World War I
World War I officially ended with the signing of the Treaty of Versailles on June 28, 1919. Negotiated among the Allied powers with little participation by Germany, it changed German boundaries and made Germany pay money for causing the war.
After strict enforcement for five years, the French agreed to the modification of important provisions, or parts of the treaty. Germany agreed to pay reparations (Money) under the Dawes Plan and the Young Plan, but those plans were cancelled in 1932, and Hitler’s rise to power and his actions did away with the remaining terms of the treaty.
<<< Hitler Rose to Power in Germany in 1933
The treaty was written by the Allies (Great Britain, U.S, France) with almost no participation by the Germans. The negotiations revealed a split between the French, who wanted to dismember Germany to make it impossible for it to renew war with France, and the British and Americans, who wanted the terms to be kind enough to Germany to not encourage anger.
The Following are Parts of The Treaty of Versailles Part I: created the Covenant of the New League of Nations, which Germany was not allowed to join until 1926.
The League of Nations was an idea put forward by United States President Woodrow Wilson. He wanted it to be a place where representatives of all the countries of the world could come together and discuss events and hopefully avoid future fighting. However, the United States congress refused to join the League of Nations. Even though the United States played a huge role in creating it, they did not join it!
President Woodrow Wilson Held office 1913 - 1921
Part II: specified Germany’s new boundaries, giving Eupen-Malm[eacute]dy to Belgium, Alsace-Lorraine back to France, substantial eastern districts to Poland, Memel to Lithuania, and large portions of Schleswig to Denmark.
Part III: Set up a demilitarized (No German Military) allowed zone and separated the Saar from Germany for fifteen years.
Part IV: stripped Germany of all its colonies
Part V:reduced Germany’s armed forces to very low levels and did not allow Germany to have certain types of weapons, while committing the Allies to eventual disarmament as well.
Part VIII: established Germany’s responsibility for paying money for the war. Germany accepted the responsibility of itself and its allies for the losses and damages of the Allies “as a consequence of the war imposed upon them by the aggression of Germany and her allies.”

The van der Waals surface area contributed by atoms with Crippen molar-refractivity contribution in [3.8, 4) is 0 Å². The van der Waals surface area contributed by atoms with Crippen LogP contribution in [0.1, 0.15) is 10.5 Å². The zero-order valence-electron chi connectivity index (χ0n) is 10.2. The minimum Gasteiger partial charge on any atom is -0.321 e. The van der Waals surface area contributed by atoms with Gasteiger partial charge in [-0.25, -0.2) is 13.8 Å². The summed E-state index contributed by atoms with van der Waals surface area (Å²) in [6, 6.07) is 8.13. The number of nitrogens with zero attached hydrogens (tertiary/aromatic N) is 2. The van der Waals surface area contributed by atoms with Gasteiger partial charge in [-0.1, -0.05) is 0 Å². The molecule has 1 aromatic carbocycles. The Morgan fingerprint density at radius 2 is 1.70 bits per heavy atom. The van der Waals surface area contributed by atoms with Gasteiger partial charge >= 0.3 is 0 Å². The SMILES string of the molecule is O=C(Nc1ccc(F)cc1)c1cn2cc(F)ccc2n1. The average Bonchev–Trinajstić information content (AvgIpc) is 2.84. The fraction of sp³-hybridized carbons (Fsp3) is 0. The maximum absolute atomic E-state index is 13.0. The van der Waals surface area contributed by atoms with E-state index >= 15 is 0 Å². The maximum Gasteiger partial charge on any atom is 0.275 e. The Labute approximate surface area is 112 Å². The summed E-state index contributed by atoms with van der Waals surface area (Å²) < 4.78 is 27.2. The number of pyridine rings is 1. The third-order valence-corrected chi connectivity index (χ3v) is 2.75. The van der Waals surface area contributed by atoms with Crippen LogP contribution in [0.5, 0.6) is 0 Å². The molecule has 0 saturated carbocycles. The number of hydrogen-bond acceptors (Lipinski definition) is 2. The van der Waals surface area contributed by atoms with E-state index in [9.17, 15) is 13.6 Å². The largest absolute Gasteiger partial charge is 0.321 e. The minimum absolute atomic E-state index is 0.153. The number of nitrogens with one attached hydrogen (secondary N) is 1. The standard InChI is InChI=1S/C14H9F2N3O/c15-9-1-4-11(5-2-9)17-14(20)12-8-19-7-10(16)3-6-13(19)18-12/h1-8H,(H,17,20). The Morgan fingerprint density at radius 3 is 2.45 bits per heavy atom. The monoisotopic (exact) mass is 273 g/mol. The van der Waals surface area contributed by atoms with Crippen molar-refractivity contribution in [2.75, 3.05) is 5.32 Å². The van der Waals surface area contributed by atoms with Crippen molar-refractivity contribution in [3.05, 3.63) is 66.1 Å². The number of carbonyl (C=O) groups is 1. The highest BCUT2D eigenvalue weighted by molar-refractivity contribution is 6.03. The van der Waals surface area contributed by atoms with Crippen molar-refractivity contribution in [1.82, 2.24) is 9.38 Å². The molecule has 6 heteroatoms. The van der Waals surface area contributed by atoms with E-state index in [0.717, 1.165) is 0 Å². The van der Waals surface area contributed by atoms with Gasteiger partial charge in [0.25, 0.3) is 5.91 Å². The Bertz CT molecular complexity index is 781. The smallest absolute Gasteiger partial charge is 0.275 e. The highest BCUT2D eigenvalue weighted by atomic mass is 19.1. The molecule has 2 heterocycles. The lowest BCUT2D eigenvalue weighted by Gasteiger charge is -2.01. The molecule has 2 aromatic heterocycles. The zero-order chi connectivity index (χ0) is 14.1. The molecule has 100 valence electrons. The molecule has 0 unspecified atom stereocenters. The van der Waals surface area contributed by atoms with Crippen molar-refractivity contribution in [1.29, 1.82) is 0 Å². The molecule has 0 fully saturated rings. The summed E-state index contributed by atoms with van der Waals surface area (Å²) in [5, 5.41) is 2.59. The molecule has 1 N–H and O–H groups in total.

Part IX: imposed numerous other financial ($$$) obligations upon Germany.
The German government signed the treaty under protest. Right-wing German parties attacked it as a betrayal, and terrorists assassinated several politicians whom they considered responsible. The U.S. Senate refused to ratify the treaty, and the U.S. government took no responsibility for most of its provisions.
German officials sign their surrender within the train car shown to the left. (1918 -- End of WWI) <<<
For five years the French and the Belgians tried to enforce the treaty quite rigorously, leading in 1922 to them marching troops into part of Germany. In 1924, however, British and American financial pressure compelled France to scale down its goals and end the occupation, and the French, agreed to modifying important parts of the treaty in a series of new agreements.
Germany in 1924 and 1929 agreed to pay reparations under the Dawes Plan and the Young Plan, but the depression led to the cancellation of reparations in 1932. The Allies evacuated the Rhineland in 1930. Germany violated many disarmament provisions of Part V during the 1920s, and Hitler denounced the treaty altogether in 1935.
From March 1937 through March 1939, Hitler overturned the territorial agreements of the treaty with respect to Austria, Czechoslovakia, and Memel, with at least the unspoken consent of the western powers. On September 1, 1939, Hitler attacked Poland to alter that frontier, as well.
One can never know whether either rigorous French-British enforcement of the original treaty or a more generous treaty would have avoided a new war. Certainly the British and American governments after 1945 (End of World War II) sought to avoid many of the problems that had been raised by the Treaty of Versailles, especially regarding reparations, and the division of Germany.
1) Define: Reparations 2) Define: Disarmament
3) How did the Treaty of Versailles treat Germany?
4) What influence did the United States have within the Newly formed League of nations?
5) What did Hitler make the French do?
6) What did Hitler do with the Treaty of Versailles?
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